Advertising
Longrain
  • Bars
  • Melbourne
  • price 2 of 4

The on-again off-again rooftop drinking spot Melbourne has been waiting for is currently in an 'off’' phase, alas, but fear not, punters: Longrain nonetheless harbours one of the town’s best bars. There it is, hidden in plain sight, butting into the broad room like an island of civility in a chilli-fuelled brouhaha. Over the long weekend, you can pop in on Good Friday and Saturday.

  • Restaurants
  • South Yarra
  • price 2 of 4

The fit-out is so luxe you can almost smell the expense. There’s a fire and charcoal-driven kitchen, a botanical-filled glass cabinets and a dining room of rough-edged wooden-topped tables and the fattest, softest leather banquettes that elicit a gasp of surprise from more than one diner (it’s the endlessly entertaining Matilda spectator sport). It'll be open on Good Friday, Saturday and Easter Sunday.

Advertising
  • Restaurants
  • Vietnamese
  • Richmond

This diner may be as jam-packed and bustling as a cheap-eats restaurant in Vietnam, but that's where the similarities in appearance end. Hannah's kitsch design steers clear of the mini plastic tables and chairs that line the streets of Hanoi. Instead, it opts for exposed bricks, retro Vietnamese watercolours, empty beer cans, party lights,  – bringing to mind an artfully designed warehouse, set to the beat of low-volume hip-hop. It will be open on Good Friday, Saturday and Easter Sunday.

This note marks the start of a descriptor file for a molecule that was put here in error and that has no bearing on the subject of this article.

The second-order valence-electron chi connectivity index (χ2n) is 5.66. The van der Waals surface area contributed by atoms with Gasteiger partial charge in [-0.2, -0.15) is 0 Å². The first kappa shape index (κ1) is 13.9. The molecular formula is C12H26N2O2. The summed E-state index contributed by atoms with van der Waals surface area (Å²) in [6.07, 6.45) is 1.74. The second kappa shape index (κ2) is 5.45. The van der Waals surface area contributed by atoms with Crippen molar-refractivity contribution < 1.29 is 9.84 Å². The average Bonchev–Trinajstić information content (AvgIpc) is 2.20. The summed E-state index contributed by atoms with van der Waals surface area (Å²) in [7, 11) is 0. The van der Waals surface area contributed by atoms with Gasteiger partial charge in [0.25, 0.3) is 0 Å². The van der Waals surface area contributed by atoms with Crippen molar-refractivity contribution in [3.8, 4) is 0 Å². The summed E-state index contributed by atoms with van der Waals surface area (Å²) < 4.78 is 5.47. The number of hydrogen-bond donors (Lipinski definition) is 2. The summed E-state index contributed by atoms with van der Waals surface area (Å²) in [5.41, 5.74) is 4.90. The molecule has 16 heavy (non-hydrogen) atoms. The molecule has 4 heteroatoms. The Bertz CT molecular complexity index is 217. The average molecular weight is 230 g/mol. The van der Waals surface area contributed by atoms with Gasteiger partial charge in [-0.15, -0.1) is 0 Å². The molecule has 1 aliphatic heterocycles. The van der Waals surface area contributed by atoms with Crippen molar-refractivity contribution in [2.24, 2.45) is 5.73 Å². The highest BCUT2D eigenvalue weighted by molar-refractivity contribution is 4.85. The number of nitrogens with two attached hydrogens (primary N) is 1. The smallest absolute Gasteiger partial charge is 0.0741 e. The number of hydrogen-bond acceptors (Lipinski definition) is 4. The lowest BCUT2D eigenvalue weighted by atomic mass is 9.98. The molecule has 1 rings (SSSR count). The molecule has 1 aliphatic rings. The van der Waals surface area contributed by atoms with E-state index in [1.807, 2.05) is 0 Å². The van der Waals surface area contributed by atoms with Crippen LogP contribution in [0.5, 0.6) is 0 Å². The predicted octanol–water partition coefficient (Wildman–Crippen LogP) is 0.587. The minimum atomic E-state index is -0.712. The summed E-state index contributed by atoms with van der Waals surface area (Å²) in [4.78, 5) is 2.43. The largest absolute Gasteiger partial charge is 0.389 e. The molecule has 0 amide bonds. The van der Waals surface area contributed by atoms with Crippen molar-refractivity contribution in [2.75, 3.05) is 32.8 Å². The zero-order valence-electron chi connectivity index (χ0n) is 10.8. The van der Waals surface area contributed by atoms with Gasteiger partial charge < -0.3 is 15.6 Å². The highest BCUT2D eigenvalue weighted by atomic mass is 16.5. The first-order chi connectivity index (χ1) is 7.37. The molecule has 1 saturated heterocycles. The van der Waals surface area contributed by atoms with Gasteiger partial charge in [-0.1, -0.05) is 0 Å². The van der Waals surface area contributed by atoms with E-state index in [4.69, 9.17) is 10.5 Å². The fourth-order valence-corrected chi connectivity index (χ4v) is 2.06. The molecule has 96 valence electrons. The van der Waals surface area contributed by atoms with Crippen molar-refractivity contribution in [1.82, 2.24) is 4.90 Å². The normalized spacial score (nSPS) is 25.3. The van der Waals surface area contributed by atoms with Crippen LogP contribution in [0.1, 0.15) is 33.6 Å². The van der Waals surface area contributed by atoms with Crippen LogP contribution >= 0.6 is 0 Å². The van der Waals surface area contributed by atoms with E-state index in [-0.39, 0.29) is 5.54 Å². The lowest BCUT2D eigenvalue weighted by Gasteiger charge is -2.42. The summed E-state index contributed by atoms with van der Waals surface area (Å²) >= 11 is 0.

Hanoi Hannah Express Lane
  • Restaurants
  • Windsor
  • price 1 of 4

If you've got a hankering for Hanoi Hannah's hawker-style fare but don't have the time to spare for a sit down meal, head two doors down to Hanoi Hannah Express Lane. It'll be open all Easter long weekend to satisfy your cravings. 

Advertising
  • Hotels
  • Sorrento

The Conti is back, baby. At the end of March, Sorrento’s favourite watering hole will begin reopening after a massive refurb to turn the 145-year-old hotel into a six-level, five-building precinct. It comes with a new restaurant from Scott Pickett, a flashy public bar, a beer garden and a pool. It's open through Easter long weekend, so hop in the car and head down to the peninsula. 

Staying in?

  • Things to do

We've collected the best ways for you to experience Melbourne while staying at home here into this hub, so you can stay sane, comfortable, fed, watered and entertained at home – while helping small business owners, hospitality workers and creative people who desperately need your business.

Recommended
    You may also like
      Advertising